The market is volatile, there’s no doubt about that. Volatility is normal, it is to be expected. The challenge that many investors face is that they are bombarded on all fronts by stories, opinions and so called expert recommendations. In today's on-demand era, “wait and see” can be a frustrating tactic. Yet consider it this way: Markets discount widely-known information. Expectations for $60 billion in tariffs and corresponding retaliation from China are probably baked into prices now. If Thursday’s volatility is any guide, investors are generally unhappy with this possibility. But as markets look forward, they move most on the gap between expectations and reality. Compared to what people evidently fear today, even watered-down tariffs would be a positive surprise. Heck, even simple math might be a positive surprise: $60 billion amounts to just 2% of total 2017 imports. That’s not a lot. If China retaliates in kind, they would apply further tariffs to just 2.6% of the US’s total 2017 exports which is also not a lot. Seems to us like there is a lot of room for negative sentiment to catch up to a more benign reality.
Most people are long term investors who are targeting a specific rate of return based on their individual goals. What people often forget is that when targeting an annualized rate of return you will have vast differences in year over year returns. In fact, there are few years when either stocks or bonds delivered returns that are even close to the market averages.
To illustrate this point, between 1926 to 2016 the annualized return for U.S. stocks was 10.16%. During that time returns fell within 2 percentage points of the annualized return of 10.16% in only 6 of the 91 years.
When considering the U.S. bond market, between 1926 to 2016 the annualized return for the U.S. bond market was 5.37%. During that time returns fell within 2 percentage points of the annualized return of 5.37% in 24 out of 91 years.
Financial markets, particularly stocks are inherently volatile over the short term, as we are once again experiencing.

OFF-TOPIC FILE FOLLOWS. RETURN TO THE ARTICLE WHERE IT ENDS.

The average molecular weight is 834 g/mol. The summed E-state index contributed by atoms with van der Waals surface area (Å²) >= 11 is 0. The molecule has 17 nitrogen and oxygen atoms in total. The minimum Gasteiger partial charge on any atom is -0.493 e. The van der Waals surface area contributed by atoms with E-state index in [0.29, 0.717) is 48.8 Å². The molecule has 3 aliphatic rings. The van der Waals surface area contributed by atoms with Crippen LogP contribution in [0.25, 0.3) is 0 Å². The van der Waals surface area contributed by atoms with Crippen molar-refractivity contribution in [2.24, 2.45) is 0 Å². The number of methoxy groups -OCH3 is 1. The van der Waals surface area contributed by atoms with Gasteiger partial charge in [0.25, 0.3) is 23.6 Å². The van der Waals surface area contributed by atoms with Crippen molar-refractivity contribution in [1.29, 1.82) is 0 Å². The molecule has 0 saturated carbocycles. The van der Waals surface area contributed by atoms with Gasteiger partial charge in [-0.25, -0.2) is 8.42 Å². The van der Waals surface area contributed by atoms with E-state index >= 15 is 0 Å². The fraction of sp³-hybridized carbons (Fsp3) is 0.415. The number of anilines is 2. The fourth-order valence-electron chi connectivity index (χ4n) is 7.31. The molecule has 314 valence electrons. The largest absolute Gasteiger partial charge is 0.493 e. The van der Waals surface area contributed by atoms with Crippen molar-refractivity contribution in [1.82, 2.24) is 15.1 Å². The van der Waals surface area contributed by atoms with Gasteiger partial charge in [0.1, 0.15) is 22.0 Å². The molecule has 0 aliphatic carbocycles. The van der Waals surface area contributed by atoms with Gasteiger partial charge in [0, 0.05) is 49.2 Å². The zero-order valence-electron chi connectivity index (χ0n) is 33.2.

When we understand, and come to peace with this data, we can begin to understand equity volatility as a positive phenomenon, and in fact the reason for the premium return from equities. The term “volatility” refers to the relatively large and unpredictable movements of the equity market, both above and below its permanent uptrend line. Equities can, and frequently are, up over 20% one year and down 20% the next, and vice versa. However, if we accept that the long run returns of equities will approximate the past return, we begin to understand that these periods of downside volatility must likewise at some point be corrected by a period of upside volatility, greater than the long-term average of roughly 10% per year.
The premium returns of equities are, therefore, the efficient market’s way of pricing in adequate compensation for tolerating such unpredictability. Volatility is the reason equity investors are rewarded over time with premium returns, as long as we have the emotional strength to live through it. Volatility is not to be survived, it is to be embraced and thrived upon.
You Have a Plan
The very best investors have a disciplined approach to making portfolio decisions, and always stick to their plan, no matter what the rest of the world is doing. They are able to live through the peaks of euphoria, as well as the depths of terror, with a healthy understanding that a well-designed written investment and financial plan will get them through both.
No predictions. No witch doctor investment sorcery or magic investing formulas. No “Black Boxes.” Just hard work, patience and discipline.